Before we get to the main content – housed under the Arrivals sign – there’s a section down at the bottom that’s labeled “Get Connected.” Clicking that takes you to a separate site, UpintheAirTweets. That site collects the stream of Twitter updates that mention the movie or one of the related hashtags, as well as prominently displaying not only the updated from Reitman himself but also from other “Featured” partners like @ReelzChannel and others. There’s also a News feed over to the right that displays headlines and links to recent media coverage of the movie.

This sort of Twitter update aggregation has become very popular in the last year or so, with various consumer-focused brands executing it in one way or another. Skittles was one of the first big brands to do so, with Pepsi and others doing similar programs. Paramount also did something similar for Paranormal Activity a couple months ago.

It’s an interesting idea but one that I’m not necessarily sold on the effectiveness of. It’s interesting to see all these things in one place, yeah, but I don’t quite think it’s all that interesting to see this information visualized like this. Too often – and I’m not accusing Paramount of this or anything – programs like this are put up as examples of companies “listening” to the online conversation when all they’re actually doing is aggregating and displaying. That’s a lot different than listening, trust me.

That “Get Connected” box also has a link to the movie’s Facebook Fan Page and a prompt to respond to an RSVP to attend the movie’s opening night – not a specific event but a signal that you’re going to go see it at a theater near you when it opens on Friday.

Moving back to the core content areas, the first one up is “Videos.” There you’ll find both the Teaser and Theatrical Trailers, as well as the Co-Pilot spot that would become the long-form TV spot we’ll see later in the campaign. There are also two clips that significantly expand scenes we’re shown briefly in the trailer. After each video ends you’re given the option to share them with others, either over email or through Twitter or Facebook. That sharing is made very specific and do-able because the site, while Flash-based, does have deep-links that enable you to send someone to the exact video you’re watching and recommending.

“Reviews” is next and actually has the look and feel of a press room with how it not only includes a handful of pull quotes from various reviews but also the logo of the publication those reviews appeared in as well as a link to the full piece – something that’s usually left out – so the reader can get the whole article. That speaks somewhat to the idea that those reviews are fully favorable and the reader won’t see that the quotes weren’t pulled out of context.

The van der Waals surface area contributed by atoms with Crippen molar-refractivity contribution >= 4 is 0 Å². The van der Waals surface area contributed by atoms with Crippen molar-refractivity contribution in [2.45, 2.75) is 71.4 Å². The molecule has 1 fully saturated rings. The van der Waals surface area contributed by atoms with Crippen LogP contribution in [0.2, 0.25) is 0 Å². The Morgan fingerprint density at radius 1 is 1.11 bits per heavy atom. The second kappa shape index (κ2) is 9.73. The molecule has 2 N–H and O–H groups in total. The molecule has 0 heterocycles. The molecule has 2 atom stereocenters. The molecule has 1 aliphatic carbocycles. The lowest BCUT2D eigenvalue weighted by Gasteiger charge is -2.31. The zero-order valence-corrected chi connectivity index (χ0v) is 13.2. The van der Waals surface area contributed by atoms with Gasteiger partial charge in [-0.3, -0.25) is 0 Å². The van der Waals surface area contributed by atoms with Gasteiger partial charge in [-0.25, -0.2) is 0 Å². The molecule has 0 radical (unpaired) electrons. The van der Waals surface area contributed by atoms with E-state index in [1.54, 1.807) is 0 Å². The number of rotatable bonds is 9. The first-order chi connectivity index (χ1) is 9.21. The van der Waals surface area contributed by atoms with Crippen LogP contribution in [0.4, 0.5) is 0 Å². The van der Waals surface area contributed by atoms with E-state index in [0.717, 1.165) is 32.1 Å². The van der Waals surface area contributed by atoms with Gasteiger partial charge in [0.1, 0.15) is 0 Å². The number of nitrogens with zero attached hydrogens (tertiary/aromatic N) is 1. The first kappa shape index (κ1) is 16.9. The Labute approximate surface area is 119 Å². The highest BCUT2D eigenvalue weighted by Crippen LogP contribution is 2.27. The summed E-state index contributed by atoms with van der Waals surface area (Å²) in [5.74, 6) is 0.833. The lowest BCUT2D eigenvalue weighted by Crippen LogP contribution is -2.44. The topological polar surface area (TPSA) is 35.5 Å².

You’ll find a Synopsis and five sections of Production Notes under “About the Film.” Those Production Notes cover a good deal of the making of the movie, from Reitman’s passion to adapt the source book to the casting and editing to the selection of songs for the soundtrack. They’re pretty well written and interesting, at least as far as things things usually run.

There are, by my count, 17 stills in “Photos,” including a handful of behind the scenes shots that include Reitman but mostly production photos that show off scenes we’ve been introduced to in the trailers.

“Cast” and “Crew” sections are next, providing background on the major players on the film.

For some reason “Downloads” is not included in this menu but instead is placed far away in the lower left hand corner of the page. All that’s there, though, is a single Screensaver (still labeled as “coming soon” a scant two days prior to release) and a handful of Wallpapers.

The last section in that main menu then is “Partners,” the details of which we’ll get into below.

The Facebook Fan Page is pretty nice for what it is. There’s lots of fan response on the Wall, trailers, TV spots and clips in the Videos section and more stuff on the Info and Photos tabs as well. Get Tickets brings you to links to the major online ticket retailers and Events lets you, as I mentioned earlier, signal your intent to see the movie on Friday.

A key component of the online campaign, as well as a big platform for keeping the movie’s word of mouth sustained, has been Reitman’s own Twitter account. It’s from there that he’s been engaging fans – mostly the movie blog writers he’s met at various festivals – and talking about where he’s headed on the publicity tour for the film, including a pie chart of the questions he’s most frequently being asked, which has been kind of funny. While Reitman seems to be doing this independent of any sort of organized campaign he’s been managing it pretty well and certainly has working overtime in terms of the effort he’s put in. Best of all, that sustained word-of-mouth that he’s been able to build is sure to have a return on investment – even if the investment has been primarily his time – when it comes to the movie’s box office take this weekend.

Advertising and Cross-Promotions

One part of the TV advertising campaign included the running of what was essentially the second trailer, in its entirety but with a few changes, during the season finale of “Mad Men,” positioning that I just have to stand up and salute since that’s a high-end crowd being sold a high-end movie. The re-worked trailer not only includes a couple of changed scenes but also features a lot more critic blurb quotes praising the movie.

There was also a good amount of online advertising done, most of which has re-purposed either the poster art or one of the primary promotional images, mostly the one of Clooney looking above the camera, presumably at an Arrivals/Departures board.

In terms of cross-promotions and partnerships, the movie’s campaign is unsurprisingly chock full of travel industry companies and brands.

American Airlines, which makes an appearance in the movie, ran a sweepstakes that was appropriately geared toward travelers. Called “A Year in the Air Sweepstakes,” the contest required you to buy a plane ticket during the contest period (now closed) in order to enter and then awarded one grand prize of 700,000 AAdvantage Miles and, two tickets to the movie’s premiere and a $300 gift card, with 20 other winners getting a copy of the movie poster and soundtrack. The airline also sponsored Up in the Air’s premiere in Los Angeles.